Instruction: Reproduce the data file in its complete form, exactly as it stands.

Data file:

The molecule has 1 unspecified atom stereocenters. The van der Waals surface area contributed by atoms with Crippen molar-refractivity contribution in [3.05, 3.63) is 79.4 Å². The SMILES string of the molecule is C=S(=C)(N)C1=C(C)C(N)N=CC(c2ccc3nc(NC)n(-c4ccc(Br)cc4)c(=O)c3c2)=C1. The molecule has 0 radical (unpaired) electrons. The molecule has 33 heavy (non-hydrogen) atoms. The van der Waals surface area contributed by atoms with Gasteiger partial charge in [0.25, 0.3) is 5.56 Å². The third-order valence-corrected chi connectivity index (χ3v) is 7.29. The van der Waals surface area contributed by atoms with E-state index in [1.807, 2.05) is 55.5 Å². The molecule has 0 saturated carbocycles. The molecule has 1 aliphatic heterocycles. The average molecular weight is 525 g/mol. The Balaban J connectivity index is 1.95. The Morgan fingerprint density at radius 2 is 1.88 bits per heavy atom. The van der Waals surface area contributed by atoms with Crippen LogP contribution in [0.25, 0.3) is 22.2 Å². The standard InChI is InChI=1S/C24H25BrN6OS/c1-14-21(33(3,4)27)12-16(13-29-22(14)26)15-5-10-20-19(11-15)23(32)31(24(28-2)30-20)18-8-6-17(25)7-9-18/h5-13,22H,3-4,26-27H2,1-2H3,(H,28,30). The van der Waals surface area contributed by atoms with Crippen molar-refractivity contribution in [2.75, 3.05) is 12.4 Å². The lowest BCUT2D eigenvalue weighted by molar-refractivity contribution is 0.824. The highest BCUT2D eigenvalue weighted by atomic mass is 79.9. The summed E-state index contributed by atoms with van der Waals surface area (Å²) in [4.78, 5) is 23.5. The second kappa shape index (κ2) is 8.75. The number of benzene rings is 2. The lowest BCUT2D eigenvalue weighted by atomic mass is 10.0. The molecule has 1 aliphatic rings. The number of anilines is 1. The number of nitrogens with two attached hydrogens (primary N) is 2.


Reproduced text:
The molecule has 1 unspecified atom stereocenters. The van der Waals surface area contributed by atoms with Crippen molar-refractivity contribution in [3.05, 3.63) is 79.4 Å². The SMILES string of the molecule is C=S(=C)(N)C1=C(C)C(N)N=CC(c2ccc3nc(NC)n(-c4ccc(Br)cc4)c(=O)c3c2)=C1. The molecule has 0 radical (unpaired) electrons. The molecule has 33 heavy (non-hydrogen) atoms. The van der Waals surface area contributed by atoms with Gasteiger partial charge in [0.25, 0.3) is 5.56 Å². The third-order valence-corrected chi connectivity index (χ3v) is 7.29. The van der Waals surface area contributed by atoms with E-state index in [1.807, 2.05) is 55.5 Å². The molecule has 0 saturated carbocycles. The molecule has 1 aliphatic heterocycles. The average molecular weight is 525 g/mol. The Balaban J connectivity index is 1.95. The Morgan fingerprint density at radius 2 is 1.88 bits per heavy atom. The van der Waals surface area contributed by atoms with Crippen LogP contribution in [0.25, 0.3) is 22.2 Å². The standard InChI is InChI=1S/C24H25BrN6OS/c1-14-21(33(3,4)27)12-16(13-29-22(14)26)15-5-10-20-19(11-15)23(32)31(24(28-2)30-20)18-8-6-17(25)7-9-18/h5-13,22H,3-4,26-27H2,1-2H3,(H,28,30). The van der Waals surface area contributed by atoms with Crippen molar-refractivity contribution in [2.75, 3.05) is 12.4 Å². The lowest BCUT2D eigenvalue weighted by molar-refractivity contribution is 0.824. The highest BCUT2D eigenvalue weighted by atomic mass is 79.9. The summed E-state index contributed by atoms with van der Waals surface area (Å²) in [4.78, 5) is 23.5. The second kappa shape index (κ2) is 8.75. The number of benzene rings is 2. The lowest BCUT2D eigenvalue weighted by atomic mass is 10.0. The molecule has 1 aliphatic rings. The number of anilines is 1. The number of nitrogens with two attached hydrogens (primary N) is 2.